The article goes on to describe tactics Target used to make their targeted advertisement seem more random, and to allay customer’s (correct) feelings that they were being spied upon.
So that gives us violation of consent, in the form of extraction of private information. It gives us intentional deception of their customers regarding that invasion of privacy. And it gives us clear intent to do both of those things. In the end, this is actually quite simple, no? Right and wrong are timeless – it is merely a matter of knowing your way through the forest of trappings layered on top of them to the simple heart of the matter.
Let’s take a look at a more speculative example, something that is not part of the world we live in, at least yet. Have you seen the movie “Minority Report”? To briefly summarize, Tom Cruise works for a “pre-crime” unit that makes arrests based on predicted criminal behavior, stopping crime before it starts.
Obviously, this kind of precognition is not a common feature of our world today — though it may not be as far-fetched as it sounds. Given the staggering power of machine learning-based predictive models, the question of “what if” we could stop terrible things before they happen may be more than a theoretical one before we know it.
So what are we really asking ourselves when we grapple with that question? On the one hand, we can weigh the obvious good of stopping a bad thing vs. letting it happen. It would be immoral to stand idly by when we know harm will be done.
At the same time, can it be right to punish someone for something they haven’t actually done yet? Perhaps this point could be argued. But let us not conflate prediction with proof. A likelihood, no matter how high, is not a certainty. Furthermore, any argument that stopping a harmful action before it occurs is the right thing to do must rest on an assumption that there is intent to do harm. I am confident most would agree that the correct answer is going to be no.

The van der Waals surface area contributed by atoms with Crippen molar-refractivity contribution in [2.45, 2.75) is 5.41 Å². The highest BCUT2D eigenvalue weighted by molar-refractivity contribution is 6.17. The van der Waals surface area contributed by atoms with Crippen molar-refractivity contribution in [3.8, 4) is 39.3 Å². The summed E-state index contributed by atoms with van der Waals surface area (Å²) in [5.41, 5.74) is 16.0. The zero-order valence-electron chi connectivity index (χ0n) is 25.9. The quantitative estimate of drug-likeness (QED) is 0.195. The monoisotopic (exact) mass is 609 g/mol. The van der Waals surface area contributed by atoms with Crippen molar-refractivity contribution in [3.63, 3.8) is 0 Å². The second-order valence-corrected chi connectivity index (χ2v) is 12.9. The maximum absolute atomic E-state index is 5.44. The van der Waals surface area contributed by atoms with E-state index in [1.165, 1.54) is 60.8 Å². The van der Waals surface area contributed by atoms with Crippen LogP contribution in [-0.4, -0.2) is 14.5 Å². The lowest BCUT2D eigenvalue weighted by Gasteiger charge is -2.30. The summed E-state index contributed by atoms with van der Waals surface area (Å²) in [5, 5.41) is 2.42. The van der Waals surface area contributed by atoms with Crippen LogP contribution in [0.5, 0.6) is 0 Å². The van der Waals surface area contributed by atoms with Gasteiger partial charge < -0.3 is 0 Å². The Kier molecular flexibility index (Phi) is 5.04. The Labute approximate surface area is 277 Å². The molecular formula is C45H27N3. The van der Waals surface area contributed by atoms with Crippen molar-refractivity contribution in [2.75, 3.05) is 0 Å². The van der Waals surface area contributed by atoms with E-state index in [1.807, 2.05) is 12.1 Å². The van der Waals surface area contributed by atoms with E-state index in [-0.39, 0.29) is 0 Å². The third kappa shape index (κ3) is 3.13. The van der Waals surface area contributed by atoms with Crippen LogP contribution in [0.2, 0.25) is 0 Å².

Even supposing such a predictive system could be infallible — or at least, proven less so than human judges and courts, I think most of us experience a twinge at the thought. Something is wrong with a system that uses machines to pass judgement on human beings, in a way that is hard to express. But I say maybe we are right to feel that hesitation.
After all, our justice system is based on rules, laws. By their nature, they tend to be inflexible, absolute, rigid. But our concept of justice is not, and surely even the most fervent advocate of the rule of law must concede the importance of a human element in anything claiming the title. It has never been simply because we believe humans are the most accurate predictive system that we can accept humans presiding over the fate of other humans in the context of the law: it is because we know that they, like ourselves, and anyone on either side of the law, are possessed of humanity, empathy, needs and fears, hopes and foibles, in addition to reason.
No machine can replicate empathy, or compassion. So as I focus on learning the skills of manipulating, analyzing, and understanding the oceans of data we find our whole society swimming in, in this new age of information, those will be my touchstones. As much as we come to wield the phenomenal power big data promises, let us never forget to be kind.